30 January 2020
Discovering UTS Central
TSA staff were excited to get a private tour of UTS Central from UTS project manager Dane Sinclair. Marketing Coordinator, Natalie Corn shares her experience.
Our own Carlo Laba was Design Manager for the project from inception and Jodie Drysdale Contract Manager – it’s been interesting to hear from them as the building was brought to life, and it was exciting to see some of the innovations they spoke of in the early days in place and operational.
Opened in August 2019, the buildings’ innovative design includes a distinctive “twist” which meant no two-floor plans were the same. The double helix staircase “most Instagrammed staircase in Sydney” made us all snap a few shots and we were impressed to hear that it had been built by a local business from Australian steel.
The new UTS Library has been moved to the heart of the campus, covering three levels of the new building. The Reading Room, which can be accessed by the public is designed to inspire big ideas with a triple-height atrium putting a modern spin on the traditional style of a reading room. As Professor Attila Brungs, the UTS Vice-Chancellor, says, “Through the UTS Reading Room, I wanted to give our university a place where really profound thinking can take place, free from interruptions or deadlines. In a fast-moving world dominated by technology, I think that’s important.”
The Hive Superlab will be buzzing from February 2020 as the first students get to experience this brightly coloured world-class collaborative PC2 (Physical Containment Level 2) teaching lab. The lab can hold up to 270 with 7 classes running simultaneously for Medical Science, Biomedical Science, Biotechnology, Biomedical Engineering, Environmental and Forensics. The classes are separated by the coloured zones with students using bone conduction headphones to allow them to hear the class facilitator as well as their classmates nearby. This will enable the cross-pollination of ideas across the different disciplines.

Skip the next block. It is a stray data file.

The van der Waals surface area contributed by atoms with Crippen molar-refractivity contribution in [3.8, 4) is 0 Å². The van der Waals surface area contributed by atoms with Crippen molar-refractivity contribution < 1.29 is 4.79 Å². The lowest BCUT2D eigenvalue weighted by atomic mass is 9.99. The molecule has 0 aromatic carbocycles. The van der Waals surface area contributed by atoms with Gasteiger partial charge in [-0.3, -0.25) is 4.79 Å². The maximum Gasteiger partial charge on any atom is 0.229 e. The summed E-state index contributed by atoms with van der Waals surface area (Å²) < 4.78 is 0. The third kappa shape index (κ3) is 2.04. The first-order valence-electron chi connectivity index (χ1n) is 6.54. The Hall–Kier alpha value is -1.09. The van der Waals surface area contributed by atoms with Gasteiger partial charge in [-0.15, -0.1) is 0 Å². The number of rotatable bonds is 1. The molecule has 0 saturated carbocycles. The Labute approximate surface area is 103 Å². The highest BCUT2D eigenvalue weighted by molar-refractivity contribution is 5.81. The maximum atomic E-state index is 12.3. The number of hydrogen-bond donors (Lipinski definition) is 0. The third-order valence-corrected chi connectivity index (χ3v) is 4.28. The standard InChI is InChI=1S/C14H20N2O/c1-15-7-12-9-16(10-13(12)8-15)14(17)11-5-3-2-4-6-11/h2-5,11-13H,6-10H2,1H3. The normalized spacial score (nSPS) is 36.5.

Design Manager, Carlo, explained that the project team faced challenges with fitting all the services into the building due to retaining the existing basement from the original building (which was demolished to make way for UTS Central 2). Despite the difficulties this presented, they were able to successfully fit the required services into the existing structure.
To fit the Universities sustainability goal to be plastic-free by 2020 the new food court on level 3 required all vendors to be single-use plastic-free. Stepping up to the challenge to change to compostable food packaging well-known brands including PappaRich, MadMex and Chatime, along with others now use a mix of paper, cardboard, bamboo, sugar cane, PLA and corn starch for packaging, cutlery and straws and are now rolling the innovations out to their other locations. Like we do in our offices UTS also encourages all staff and students to carry their own BYO cup, bottle, and lunch box for takeaway situations to help reduce waste.
As well as these key features, the building will be home to the Faculty of Law, have research space for the Faculty of Engineering and IT, student spaces, outdoor terraces and state of the art large collaborative theatres.
For me, it was exciting to see how teaching and learning spaces now reflect trends in work environments by encouraging students to collaborate and offering tailored spaces for different types of activities, preparing graduates for employment.
For more information on the project click through to our project page.
External UTS Image Credit: Andy Roberts